More than 2,200 people died, most of them Gazans – many children– during  seven weeks of Israeli bombardment, Palestinian rocket attacks, and ground fighting.

“The stated aim of the Israeli operation was to stop rocket fire from Gaza into Israel . . . Conversely, Hamas’s goal was to bring international pressure to bear to lift Israel’s block of the Gaza Strip, end Israeli’s offensive, release Palestinian prisoners and overcome its political isolation. . . .

On 26 August, an open-ended ceasefire was announced. By that date, the IDF (Israeli Defense Forces) reported that Hamas, Islamic Jihad and other militant groups had fired 4,564 rockets and mortars from Gaza into Israel, with over 735 intercepted in flight and shot down by Iron Dome [an example of Israel’s great defense technology]. Most Gazan mortar and rocket fire hit open land, more than 280 fell on areas in Gaza, while . . . 224 struck residential areas. The IDF attacked 5,263 targets in Gaza; at least 34 known tunnels were destroyed and two-thirds of Hamas’s 10,000-rocket arsenal was used up or destroyed” (<http://en.wikipedia.org/wiki/2014_Israel–Gaza_conflict&gt;).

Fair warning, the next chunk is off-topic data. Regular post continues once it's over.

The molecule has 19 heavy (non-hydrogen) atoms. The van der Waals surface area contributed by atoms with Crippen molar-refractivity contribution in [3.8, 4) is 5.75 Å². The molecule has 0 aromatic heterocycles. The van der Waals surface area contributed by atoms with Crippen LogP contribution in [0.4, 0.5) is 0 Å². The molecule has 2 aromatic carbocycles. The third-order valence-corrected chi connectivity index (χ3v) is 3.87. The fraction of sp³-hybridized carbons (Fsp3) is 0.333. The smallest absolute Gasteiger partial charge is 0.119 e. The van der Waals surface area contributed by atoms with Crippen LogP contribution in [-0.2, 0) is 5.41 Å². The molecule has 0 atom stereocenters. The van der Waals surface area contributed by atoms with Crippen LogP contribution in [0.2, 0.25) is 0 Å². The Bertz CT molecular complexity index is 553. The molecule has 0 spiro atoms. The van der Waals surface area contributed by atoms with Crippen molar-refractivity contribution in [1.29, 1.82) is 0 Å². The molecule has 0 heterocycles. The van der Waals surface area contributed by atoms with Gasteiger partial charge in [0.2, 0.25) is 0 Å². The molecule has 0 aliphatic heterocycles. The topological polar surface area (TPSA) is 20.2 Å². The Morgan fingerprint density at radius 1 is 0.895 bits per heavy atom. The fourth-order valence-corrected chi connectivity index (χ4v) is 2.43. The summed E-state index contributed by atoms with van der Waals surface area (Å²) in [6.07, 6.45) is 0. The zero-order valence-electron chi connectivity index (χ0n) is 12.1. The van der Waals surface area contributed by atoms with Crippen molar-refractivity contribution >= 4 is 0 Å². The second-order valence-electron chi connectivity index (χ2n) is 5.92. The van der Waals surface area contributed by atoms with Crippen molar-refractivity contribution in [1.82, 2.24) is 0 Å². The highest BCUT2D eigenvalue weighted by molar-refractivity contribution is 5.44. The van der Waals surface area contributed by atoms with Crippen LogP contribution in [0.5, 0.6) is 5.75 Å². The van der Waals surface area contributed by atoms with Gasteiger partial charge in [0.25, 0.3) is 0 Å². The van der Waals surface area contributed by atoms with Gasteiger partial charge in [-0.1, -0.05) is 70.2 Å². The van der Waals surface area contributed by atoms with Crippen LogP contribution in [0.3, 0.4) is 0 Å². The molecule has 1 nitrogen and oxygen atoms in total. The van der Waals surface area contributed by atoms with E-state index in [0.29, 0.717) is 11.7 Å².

The situation there is not good: not good for the Israelis and not good for the Palestinians.

All houses and apartment buildings that I saw in Israel have bomb shelters!

A closer look at the wall that does cause hardships for Palestianians working in Jerusalem but helps keep neighborhoods safe against the few who are trying to kill all Israelis.

View from Mt. Scopus and the wall separating Jerusalem from the Palestinian Authority area.